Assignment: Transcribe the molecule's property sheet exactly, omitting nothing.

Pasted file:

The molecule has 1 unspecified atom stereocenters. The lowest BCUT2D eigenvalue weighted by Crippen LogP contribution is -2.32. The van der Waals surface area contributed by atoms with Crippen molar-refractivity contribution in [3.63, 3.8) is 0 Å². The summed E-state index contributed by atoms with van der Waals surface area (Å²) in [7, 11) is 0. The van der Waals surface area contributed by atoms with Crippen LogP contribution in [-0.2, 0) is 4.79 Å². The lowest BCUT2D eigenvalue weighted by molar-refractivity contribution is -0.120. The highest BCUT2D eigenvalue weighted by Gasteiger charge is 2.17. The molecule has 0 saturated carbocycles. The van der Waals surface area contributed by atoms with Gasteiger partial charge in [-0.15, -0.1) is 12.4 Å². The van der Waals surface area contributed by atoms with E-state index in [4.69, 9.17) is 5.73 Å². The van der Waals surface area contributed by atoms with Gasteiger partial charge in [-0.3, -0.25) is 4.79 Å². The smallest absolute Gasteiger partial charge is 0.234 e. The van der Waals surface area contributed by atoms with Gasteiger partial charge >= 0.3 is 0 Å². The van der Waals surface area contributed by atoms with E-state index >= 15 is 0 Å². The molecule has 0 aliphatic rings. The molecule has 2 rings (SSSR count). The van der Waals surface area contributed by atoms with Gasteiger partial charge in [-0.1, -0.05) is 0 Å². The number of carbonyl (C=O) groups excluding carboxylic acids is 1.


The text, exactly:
The molecule has 1 unspecified atom stereocenters. The lowest BCUT2D eigenvalue weighted by Crippen LogP contribution is -2.32. The van der Waals surface area contributed by atoms with Crippen molar-refractivity contribution in [3.63, 3.8) is 0 Å². The summed E-state index contributed by atoms with van der Waals surface area (Å²) in [7, 11) is 0. The van der Waals surface area contributed by atoms with Crippen LogP contribution in [-0.2, 0) is 4.79 Å². The lowest BCUT2D eigenvalue weighted by molar-refractivity contribution is -0.120. The highest BCUT2D eigenvalue weighted by Gasteiger charge is 2.17. The molecule has 0 saturated carbocycles. The van der Waals surface area contributed by atoms with Gasteiger partial charge in [-0.15, -0.1) is 12.4 Å². The van der Waals surface area contributed by atoms with E-state index in [4.69, 9.17) is 5.73 Å². The van der Waals surface area contributed by atoms with Gasteiger partial charge in [-0.3, -0.25) is 4.79 Å². The smallest absolute Gasteiger partial charge is 0.234 e. The van der Waals surface area contributed by atoms with Gasteiger partial charge >= 0.3 is 0 Å². The van der Waals surface area contributed by atoms with E-state index >= 15 is 0 Å². The molecule has 0 aliphatic rings. The molecule has 2 rings (SSSR count). The van der Waals surface area contributed by atoms with Gasteiger partial charge in [-0.1, -0.05) is 0 Å². The number of carbonyl (C=O) groups excluding carboxylic acids is 1.